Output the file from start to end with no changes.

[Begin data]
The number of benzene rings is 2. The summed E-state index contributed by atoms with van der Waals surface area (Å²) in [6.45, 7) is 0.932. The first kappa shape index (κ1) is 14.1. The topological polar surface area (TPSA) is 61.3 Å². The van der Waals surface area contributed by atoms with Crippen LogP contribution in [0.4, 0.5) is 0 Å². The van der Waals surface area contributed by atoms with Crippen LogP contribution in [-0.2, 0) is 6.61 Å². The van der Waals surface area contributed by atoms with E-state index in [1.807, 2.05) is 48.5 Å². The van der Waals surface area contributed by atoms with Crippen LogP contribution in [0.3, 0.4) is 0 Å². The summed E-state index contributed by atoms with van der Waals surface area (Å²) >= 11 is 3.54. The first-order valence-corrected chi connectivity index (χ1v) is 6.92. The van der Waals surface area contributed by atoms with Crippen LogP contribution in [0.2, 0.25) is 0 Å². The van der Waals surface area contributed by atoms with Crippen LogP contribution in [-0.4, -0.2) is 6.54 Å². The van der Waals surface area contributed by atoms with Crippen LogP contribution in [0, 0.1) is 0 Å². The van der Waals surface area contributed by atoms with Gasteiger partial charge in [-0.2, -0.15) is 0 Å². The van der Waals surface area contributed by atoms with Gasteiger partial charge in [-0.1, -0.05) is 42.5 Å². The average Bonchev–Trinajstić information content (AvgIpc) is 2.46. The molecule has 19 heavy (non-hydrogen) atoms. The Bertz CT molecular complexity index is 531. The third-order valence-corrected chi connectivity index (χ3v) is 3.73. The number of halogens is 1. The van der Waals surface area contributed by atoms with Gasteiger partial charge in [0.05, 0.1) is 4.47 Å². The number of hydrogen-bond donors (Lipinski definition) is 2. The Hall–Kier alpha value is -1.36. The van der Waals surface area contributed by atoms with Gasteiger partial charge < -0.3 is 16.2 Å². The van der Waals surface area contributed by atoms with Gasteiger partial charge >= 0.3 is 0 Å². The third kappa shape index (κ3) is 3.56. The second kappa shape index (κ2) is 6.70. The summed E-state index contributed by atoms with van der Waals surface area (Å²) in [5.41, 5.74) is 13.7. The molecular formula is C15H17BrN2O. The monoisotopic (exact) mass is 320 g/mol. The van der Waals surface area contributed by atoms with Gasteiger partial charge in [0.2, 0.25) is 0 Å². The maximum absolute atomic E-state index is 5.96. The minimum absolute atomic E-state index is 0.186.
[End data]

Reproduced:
The number of benzene rings is 2. The summed E-state index contributed by atoms with van der Waals surface area (Å²) in [6.45, 7) is 0.932. The first kappa shape index (κ1) is 14.1. The topological polar surface area (TPSA) is 61.3 Å². The van der Waals surface area contributed by atoms with Crippen LogP contribution in [0.4, 0.5) is 0 Å². The van der Waals surface area contributed by atoms with Crippen LogP contribution in [-0.2, 0) is 6.61 Å². The van der Waals surface area contributed by atoms with E-state index in [1.807, 2.05) is 48.5 Å². The van der Waals surface area contributed by atoms with Crippen LogP contribution in [0.3, 0.4) is 0 Å². The summed E-state index contributed by atoms with van der Waals surface area (Å²) >= 11 is 3.54. The first-order valence-corrected chi connectivity index (χ1v) is 6.92. The van der Waals surface area contributed by atoms with Crippen LogP contribution in [0.2, 0.25) is 0 Å². The van der Waals surface area contributed by atoms with Crippen LogP contribution in [-0.4, -0.2) is 6.54 Å². The van der Waals surface area contributed by atoms with Crippen LogP contribution in [0, 0.1) is 0 Å². The van der Waals surface area contributed by atoms with Gasteiger partial charge in [-0.2, -0.15) is 0 Å². The van der Waals surface area contributed by atoms with Gasteiger partial charge in [-0.1, -0.05) is 42.5 Å². The average Bonchev–Trinajstić information content (AvgIpc) is 2.46. The molecule has 19 heavy (non-hydrogen) atoms. The Bertz CT molecular complexity index is 531. The third-order valence-corrected chi connectivity index (χ3v) is 3.73. The number of halogens is 1. The van der Waals surface area contributed by atoms with Gasteiger partial charge in [0.05, 0.1) is 4.47 Å². The number of hydrogen-bond donors (Lipinski definition) is 2. The Hall–Kier alpha value is -1.36. The van der Waals surface area contributed by atoms with Gasteiger partial charge < -0.3 is 16.2 Å². The van der Waals surface area contributed by atoms with Gasteiger partial charge >= 0.3 is 0 Å². The third kappa shape index (κ3) is 3.56. The second kappa shape index (κ2) is 6.70. The summed E-state index contributed by atoms with van der Waals surface area (Å²) in [5.41, 5.74) is 13.7. The molecular formula is C15H17BrN2O. The monoisotopic (exact) mass is 320 g/mol. The van der Waals surface area contributed by atoms with Gasteiger partial charge in [0.2, 0.25) is 0 Å². The maximum absolute atomic E-state index is 5.96. The minimum absolute atomic E-state index is 0.186.